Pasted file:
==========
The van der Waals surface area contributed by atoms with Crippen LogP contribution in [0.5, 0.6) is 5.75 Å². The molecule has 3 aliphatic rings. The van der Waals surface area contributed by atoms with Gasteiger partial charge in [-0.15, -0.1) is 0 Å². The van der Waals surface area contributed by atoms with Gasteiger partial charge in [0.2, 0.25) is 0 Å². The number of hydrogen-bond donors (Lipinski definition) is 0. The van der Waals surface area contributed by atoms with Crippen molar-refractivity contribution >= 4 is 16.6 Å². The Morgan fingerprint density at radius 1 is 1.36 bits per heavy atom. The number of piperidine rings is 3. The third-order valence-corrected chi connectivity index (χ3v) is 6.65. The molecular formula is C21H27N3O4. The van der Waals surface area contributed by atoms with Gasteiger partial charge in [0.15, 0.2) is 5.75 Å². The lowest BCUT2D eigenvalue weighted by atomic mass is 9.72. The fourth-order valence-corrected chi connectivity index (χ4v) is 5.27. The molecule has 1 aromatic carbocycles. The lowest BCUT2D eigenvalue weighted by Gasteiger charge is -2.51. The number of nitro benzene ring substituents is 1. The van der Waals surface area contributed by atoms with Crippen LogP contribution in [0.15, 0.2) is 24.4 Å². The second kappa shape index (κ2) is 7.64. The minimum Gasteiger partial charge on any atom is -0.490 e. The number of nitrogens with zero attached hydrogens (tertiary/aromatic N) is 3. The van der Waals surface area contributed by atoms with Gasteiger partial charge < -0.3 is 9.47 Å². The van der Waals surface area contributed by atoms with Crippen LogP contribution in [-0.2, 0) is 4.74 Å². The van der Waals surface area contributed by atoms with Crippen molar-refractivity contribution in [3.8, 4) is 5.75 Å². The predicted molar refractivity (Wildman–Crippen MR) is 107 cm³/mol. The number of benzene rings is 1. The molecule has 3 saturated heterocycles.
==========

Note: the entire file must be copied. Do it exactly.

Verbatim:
The van der Waals surface area contributed by atoms with Crippen LogP contribution in [0.5, 0.6) is 5.75 Å². The molecule has 3 aliphatic rings. The van der Waals surface area contributed by atoms with Gasteiger partial charge in [-0.15, -0.1) is 0 Å². The van der Waals surface area contributed by atoms with Gasteiger partial charge in [0.2, 0.25) is 0 Å². The number of hydrogen-bond donors (Lipinski definition) is 0. The van der Waals surface area contributed by atoms with Crippen molar-refractivity contribution >= 4 is 16.6 Å². The Morgan fingerprint density at radius 1 is 1.36 bits per heavy atom. The number of piperidine rings is 3. The third-order valence-corrected chi connectivity index (χ3v) is 6.65. The molecular formula is C21H27N3O4. The van der Waals surface area contributed by atoms with Gasteiger partial charge in [0.15, 0.2) is 5.75 Å². The lowest BCUT2D eigenvalue weighted by atomic mass is 9.72. The fourth-order valence-corrected chi connectivity index (χ4v) is 5.27. The molecule has 1 aromatic carbocycles. The lowest BCUT2D eigenvalue weighted by Gasteiger charge is -2.51. The number of nitro benzene ring substituents is 1. The van der Waals surface area contributed by atoms with Crippen LogP contribution in [0.15, 0.2) is 24.4 Å². The second kappa shape index (κ2) is 7.64. The minimum Gasteiger partial charge on any atom is -0.490 e. The number of nitrogens with zero attached hydrogens (tertiary/aromatic N) is 3. The van der Waals surface area contributed by atoms with Gasteiger partial charge < -0.3 is 9.47 Å². The van der Waals surface area contributed by atoms with Crippen LogP contribution in [-0.2, 0) is 4.74 Å². The van der Waals surface area contributed by atoms with Crippen molar-refractivity contribution in [3.8, 4) is 5.75 Å². The predicted molar refractivity (Wildman–Crippen MR) is 107 cm³/mol. The number of benzene rings is 1. The molecule has 3 saturated heterocycles.